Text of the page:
Abdominal compartment syndrome can result from primary abdominal pathology (e.g. bowel obstruction), but it can also occur due to systemic inflammation combined with large-volume resuscitation. As such, abdominal compartment syndrome is probably more frequent than generally perceived, functioning as an occult driver of multi-organ failure. Treatment is based upon physiological properties, involving many therapies aside from simply opening the abdomen.
For decades, acetaminophen has been regarded as the first rung of the analgesic ladder. It has a nearly unparalleled risk/benefit profile when dosed correctly (it’s not tremendously effective, but it is extraordinarily safe). Theoretically, acetaminophen should be used very broadly among critically ill patients with pain.However, this isn’t the case.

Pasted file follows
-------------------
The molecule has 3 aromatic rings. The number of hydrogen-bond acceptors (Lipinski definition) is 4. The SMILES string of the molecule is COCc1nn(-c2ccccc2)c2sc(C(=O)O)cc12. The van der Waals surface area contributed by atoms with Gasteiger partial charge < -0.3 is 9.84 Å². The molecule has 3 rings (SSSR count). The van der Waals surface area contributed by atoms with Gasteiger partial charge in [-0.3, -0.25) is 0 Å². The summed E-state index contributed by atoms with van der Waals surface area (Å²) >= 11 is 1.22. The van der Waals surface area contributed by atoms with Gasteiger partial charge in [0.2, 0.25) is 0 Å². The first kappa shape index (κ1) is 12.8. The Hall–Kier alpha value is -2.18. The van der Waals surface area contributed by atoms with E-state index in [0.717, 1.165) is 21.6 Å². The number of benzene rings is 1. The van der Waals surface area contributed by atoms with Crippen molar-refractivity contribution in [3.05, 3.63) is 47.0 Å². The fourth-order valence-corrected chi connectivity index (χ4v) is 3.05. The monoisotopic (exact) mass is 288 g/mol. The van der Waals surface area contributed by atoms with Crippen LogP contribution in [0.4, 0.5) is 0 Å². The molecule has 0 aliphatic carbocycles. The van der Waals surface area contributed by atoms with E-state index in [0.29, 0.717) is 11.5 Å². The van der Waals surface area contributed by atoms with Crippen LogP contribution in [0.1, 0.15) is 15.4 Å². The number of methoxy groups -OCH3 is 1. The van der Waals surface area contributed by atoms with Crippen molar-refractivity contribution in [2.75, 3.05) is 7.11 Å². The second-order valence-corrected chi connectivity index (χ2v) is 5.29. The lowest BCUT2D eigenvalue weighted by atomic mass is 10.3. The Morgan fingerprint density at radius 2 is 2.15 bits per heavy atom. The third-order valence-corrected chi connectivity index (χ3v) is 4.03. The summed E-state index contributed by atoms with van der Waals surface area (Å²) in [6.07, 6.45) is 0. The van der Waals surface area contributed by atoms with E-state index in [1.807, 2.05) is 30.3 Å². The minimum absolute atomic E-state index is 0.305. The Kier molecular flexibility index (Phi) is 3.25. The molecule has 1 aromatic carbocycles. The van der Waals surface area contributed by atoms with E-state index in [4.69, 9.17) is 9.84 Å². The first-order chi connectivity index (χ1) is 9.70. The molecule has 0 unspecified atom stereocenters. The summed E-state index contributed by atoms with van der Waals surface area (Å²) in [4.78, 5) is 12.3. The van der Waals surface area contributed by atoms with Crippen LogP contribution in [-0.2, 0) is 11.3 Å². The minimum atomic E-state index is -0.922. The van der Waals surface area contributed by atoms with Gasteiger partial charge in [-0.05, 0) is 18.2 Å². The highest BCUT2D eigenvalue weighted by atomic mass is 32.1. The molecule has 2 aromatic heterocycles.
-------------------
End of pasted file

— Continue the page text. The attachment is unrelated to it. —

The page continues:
Myasthenic crisis along the fault-line between neurology and critical care medicine. This creates a potentially dangerous situation, wherein nobody is fully informed or wholly responsible for the patient.
Acetaminophen is in everyone’s medicine cabinet. This makes it one of the more common intoxications. At first blush, this might seem like an easy topic: apply the nomogram, then give acetylcysteine. Unfortunately, it’s not quite that simple. There are a variety of different presentations (e.g. acute, chronic, delayed), many of which will confound the nomogram. […]
For generalists such as myself, there’s almost always a conference of interest going on somewhere in the world. In the normal course of events, I would miss 99.9% of them. However, twitter makes it possible for me to gain some insight from all of them. However, conference tweeting is far from perfect. A large conference […]